Point is, I can definitely agree with the article and what others in the comments are saying and to never judge a book by its cover.
“or those middle class people (like me) who derive joy more from the game of miles, points, and upgrades than the seat itself.” … Seriously? This from the man who whines whenever he’s not upgraded at a hotel and shutters at ever entering an economy class cabin?
It’s interesting that’s your takeaway. Of all the bloggers out there the very reason I enjoy Matthew’s is for the opposite of your perception. The fact is he does fly in economy, writes about it, and like us, tempers his expectations for an upgrade/published benefits at hotels other than when he knows they are available but the hotel is just being stingy. The reality is that LALF is very well balanced in a way that gives him a good following of those who dislike the entitled blogs.
Stuart is right – what blog are you reading @viapanam?
100% correct viapanam. Anyone who has reas this blog for a week knows the disdain Matthew has for peasants. He may try with lip service to pretend like he’s a commoner but we all know he’s self proclaimed elite
Your last comment on the site. Hope it was worthwhile. You’re banned, Acura.
One of the WhatsApp guys was on a miles forum either trying to earn or spend miles after selling to Facebook for I think $19 billion.
Good luck to all with the incoming economic collapse. Special thanks to Ben, Gary and Matthew for doing nothing to educate humanity in any meaningful way on any meaningful topic. Clickbait continues on, but so does the destruction of America. Fools.
Don’t spam or cross-post. Repeat posts will be deleted.
Agree with what you say, and your blog reflects that you operate that way as well — however, I suspect that you’re in at least the upper middle class.
Here’s a good tool to get a sense for it: https://www.pewresearch.org/interactives/are-you-in-the-middle-class/
I grew up middle class. That meant *one* present on your birthday, and *one* present at Christmas. One year it was a geometry set for school. One vacation of any sort every 2-3 years. But happy, and never wanting for basics or in danger of wanting for basics.
We tend these days to think we’re middle class if we’re not holding onto $50 million in the bank. That’s an unfortunate and flawed shift. If you (and I) today are middle class, then I grew up poor, and that is borderline insulting to those who actually struggle in poverty.
That said, I do get it — living in NY, SF, LA etc., it’s easy to think you’re middle class when you’re not, and I am guilty of it.
You just forgot to say that the $1,475,000 will be turned in half after all the taxes and fees he has to pay. Also, he must have a caddy and agent so part of that money will go to them. Yes, it will be a nice check at the end but waaaaaay less than the number you posted here.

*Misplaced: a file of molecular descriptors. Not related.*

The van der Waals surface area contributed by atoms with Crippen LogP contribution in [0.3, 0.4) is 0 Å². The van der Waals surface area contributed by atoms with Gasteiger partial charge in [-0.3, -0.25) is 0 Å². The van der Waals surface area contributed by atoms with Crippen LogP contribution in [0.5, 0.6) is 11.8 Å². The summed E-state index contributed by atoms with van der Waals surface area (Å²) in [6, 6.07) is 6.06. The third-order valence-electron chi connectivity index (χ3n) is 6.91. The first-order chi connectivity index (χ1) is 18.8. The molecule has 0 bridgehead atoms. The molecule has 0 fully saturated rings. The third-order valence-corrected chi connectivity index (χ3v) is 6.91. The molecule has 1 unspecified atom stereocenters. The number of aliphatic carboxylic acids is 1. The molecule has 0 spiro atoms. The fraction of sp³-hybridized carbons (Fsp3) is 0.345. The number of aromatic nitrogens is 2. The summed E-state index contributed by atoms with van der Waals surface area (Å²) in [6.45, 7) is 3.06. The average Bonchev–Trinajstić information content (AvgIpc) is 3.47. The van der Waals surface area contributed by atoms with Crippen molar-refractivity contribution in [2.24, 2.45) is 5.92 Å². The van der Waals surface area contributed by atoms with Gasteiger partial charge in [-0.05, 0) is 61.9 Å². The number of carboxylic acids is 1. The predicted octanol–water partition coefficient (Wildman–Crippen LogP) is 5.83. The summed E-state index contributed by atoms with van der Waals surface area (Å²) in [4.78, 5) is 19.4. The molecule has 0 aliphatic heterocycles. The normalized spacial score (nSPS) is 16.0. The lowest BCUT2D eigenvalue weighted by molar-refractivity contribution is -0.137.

Yes, but he’s 33 and has $16,000,000 in career prize money alone (no idea how much in endorsements). Even if you misunderstand how taxation works and pretend that he pays a full half of that in taxes, that leaves $8M. Let’s overestimate and say he pays 25% of gross out in agent and caddy fees. With $4M in take home earnings in a decade of playing golf, he can definitely *afford* to pay the buy-up to domestic first if he wants to.
Clearly you missed my point. The post was about the $1,475,000 he got on this tournament so I am not focusing how much he was won in his career.
I’m thinking that him taking picture of his economy seat in AA might get someone there to reach out to him for an endorsement deal.
After all, (one of) the biggest perks to athletic celebrities is that they don’t pay for stuff that us normal folks pay for: They get paid to carry around Sterling Pacific carryon bags. They get paid to sit in 1st class and blog about it. They get paid to dress in fancy clothes. (I can say they get something else for free, too, but this is a ‘family’ blog. 🙂
What’s sad is not that the emotionally insecure wealthy who can afford such things purchase them to be perceived as “hip” but rather when people who can’t afford to, such as the lower class, buy $400 sneakers rather than schoolbooks or perhaps some young married couple who could really use money to help with a down payment on a home instead blow $50,000 on a 1st class trip because they saw some celebrity they admire do it.
To me, there’s nothing more first class than “eff you money”. Eff you money is when a bad boss treats you, er, bad and you don’t put up with it because you have money in the bank/investments and can walk away and go do something else and know you won’t go hungry. It means sleeping comfortably in an economy seat to see treasured friends or destinations rather than fretting about getting by if there’s a rainy day. Damn it feels good to be a gangsta.
However you afford your life, if you can afford it, then good for you.
Please get a copy editor: “golf torment”